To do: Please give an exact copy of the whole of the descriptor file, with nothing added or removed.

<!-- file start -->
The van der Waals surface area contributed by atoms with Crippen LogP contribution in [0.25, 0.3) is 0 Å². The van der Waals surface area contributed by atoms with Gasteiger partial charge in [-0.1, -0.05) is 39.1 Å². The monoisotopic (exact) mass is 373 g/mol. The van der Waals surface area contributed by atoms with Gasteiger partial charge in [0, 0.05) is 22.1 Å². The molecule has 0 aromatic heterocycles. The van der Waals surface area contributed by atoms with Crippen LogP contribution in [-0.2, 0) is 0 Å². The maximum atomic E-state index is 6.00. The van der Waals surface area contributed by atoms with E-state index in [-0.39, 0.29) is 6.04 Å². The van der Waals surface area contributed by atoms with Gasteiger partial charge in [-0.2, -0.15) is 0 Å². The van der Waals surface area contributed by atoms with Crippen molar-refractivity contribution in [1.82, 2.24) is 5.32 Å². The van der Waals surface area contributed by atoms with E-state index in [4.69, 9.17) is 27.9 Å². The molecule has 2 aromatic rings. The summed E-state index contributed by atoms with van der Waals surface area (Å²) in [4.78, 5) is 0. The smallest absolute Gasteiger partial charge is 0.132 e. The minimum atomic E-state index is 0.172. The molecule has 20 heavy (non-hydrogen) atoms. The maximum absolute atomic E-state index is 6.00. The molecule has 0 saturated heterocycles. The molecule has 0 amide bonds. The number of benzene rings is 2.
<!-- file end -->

The van der Waals surface area contributed by atoms with Crippen LogP contribution in [0.25, 0.3) is 0 Å². The van der Waals surface area contributed by atoms with Gasteiger partial charge in [-0.1, -0.05) is 39.1 Å². The monoisotopic (exact) mass is 373 g/mol. The van der Waals surface area contributed by atoms with Gasteiger partial charge in [0, 0.05) is 22.1 Å². The molecule has 0 aromatic heterocycles. The van der Waals surface area contributed by atoms with Crippen LogP contribution in [-0.2, 0) is 0 Å². The maximum atomic E-state index is 6.00. The van der Waals surface area contributed by atoms with E-state index in [-0.39, 0.29) is 6.04 Å². The van der Waals surface area contributed by atoms with Gasteiger partial charge in [-0.2, -0.15) is 0 Å². The van der Waals surface area contributed by atoms with Crippen molar-refractivity contribution in [1.82, 2.24) is 5.32 Å². The van der Waals surface area contributed by atoms with E-state index in [4.69, 9.17) is 27.9 Å². The molecule has 2 aromatic rings. The summed E-state index contributed by atoms with van der Waals surface area (Å²) in [4.78, 5) is 0. The smallest absolute Gasteiger partial charge is 0.132 e. The minimum atomic E-state index is 0.172. The molecule has 20 heavy (non-hydrogen) atoms. The maximum absolute atomic E-state index is 6.00. The molecule has 0 saturated heterocycles. The molecule has 0 amide bonds. The number of benzene rings is 2.